In United States v. Arrington, 765 F. Supp. 945 (N.D. Ill. 1991), Judge Shadur declined to apply the abuse of trust guideline to a "casual mailhandler" and took exception to both the Hill analysis and the United States Attorney's zeal in pursuing the upward departure for postal employees. The defendant, described as a "'casual mailhandler' -- someone charged with various tasks involving the sorting, processing and stamping of mail," did not hold a position of trust because he had no "special level of responsibility" and his access to mail was no different than that of thousands of postal workers." Id. at 947. Judge Shadur cited the applicability of the same guideline, $ 2B1.1, for mail theft by a postal employee or any other person and the increase under § 2B1.1(b)(4) for a minimum offense level of six if the theft involved undelivered mail, again without distinguishing postal employees, as evidence that the Sentencing Commission did not intend the abuse of trust increase to apply to mail theft by postal employees.

 II. Application of the Current Standards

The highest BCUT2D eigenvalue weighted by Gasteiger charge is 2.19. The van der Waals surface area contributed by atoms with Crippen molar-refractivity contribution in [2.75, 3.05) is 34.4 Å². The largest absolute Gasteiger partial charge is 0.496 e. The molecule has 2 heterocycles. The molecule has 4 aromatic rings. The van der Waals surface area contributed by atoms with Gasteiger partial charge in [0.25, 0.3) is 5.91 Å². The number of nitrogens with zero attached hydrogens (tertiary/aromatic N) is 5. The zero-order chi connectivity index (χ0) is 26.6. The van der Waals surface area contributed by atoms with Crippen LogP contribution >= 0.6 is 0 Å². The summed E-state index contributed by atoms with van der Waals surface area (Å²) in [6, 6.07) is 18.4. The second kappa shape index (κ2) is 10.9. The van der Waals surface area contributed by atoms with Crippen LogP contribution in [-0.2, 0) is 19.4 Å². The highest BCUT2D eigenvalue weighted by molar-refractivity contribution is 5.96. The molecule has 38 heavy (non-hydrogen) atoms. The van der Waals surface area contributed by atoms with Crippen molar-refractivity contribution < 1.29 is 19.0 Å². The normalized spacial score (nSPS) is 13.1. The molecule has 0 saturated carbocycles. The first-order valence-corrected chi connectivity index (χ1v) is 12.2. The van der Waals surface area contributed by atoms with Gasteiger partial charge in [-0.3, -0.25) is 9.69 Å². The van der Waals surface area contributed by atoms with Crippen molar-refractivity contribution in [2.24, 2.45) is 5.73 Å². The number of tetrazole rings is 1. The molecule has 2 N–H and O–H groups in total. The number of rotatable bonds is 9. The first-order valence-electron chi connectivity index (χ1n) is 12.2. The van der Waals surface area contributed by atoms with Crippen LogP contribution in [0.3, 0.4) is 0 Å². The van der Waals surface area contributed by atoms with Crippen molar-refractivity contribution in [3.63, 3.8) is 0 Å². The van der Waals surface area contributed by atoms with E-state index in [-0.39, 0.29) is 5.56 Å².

The United States Attorney argues that by stealing mail while employed by the Postal Service as an automated mark-up clerk, defendant abused her position of public trust in the manner contemplated by the guideline. The defendant prepared forwarding address labels and affixed them to pieces of mail. As a daily part of her job, she had contact with numerous pieces of mail entrusted to her by the public. Thus, not only did the defendant have access to valuable pieces of undelivered mail, she also could physically handle the mail without arousing suspicion by fellow employees or supervisors because it was part of her job. Her employment by the Postal Service placed her in a position of public trust because there was no record or means to track the undelivered mail she handled and she could not be watched at all times by postal inspectors. Because she used her ...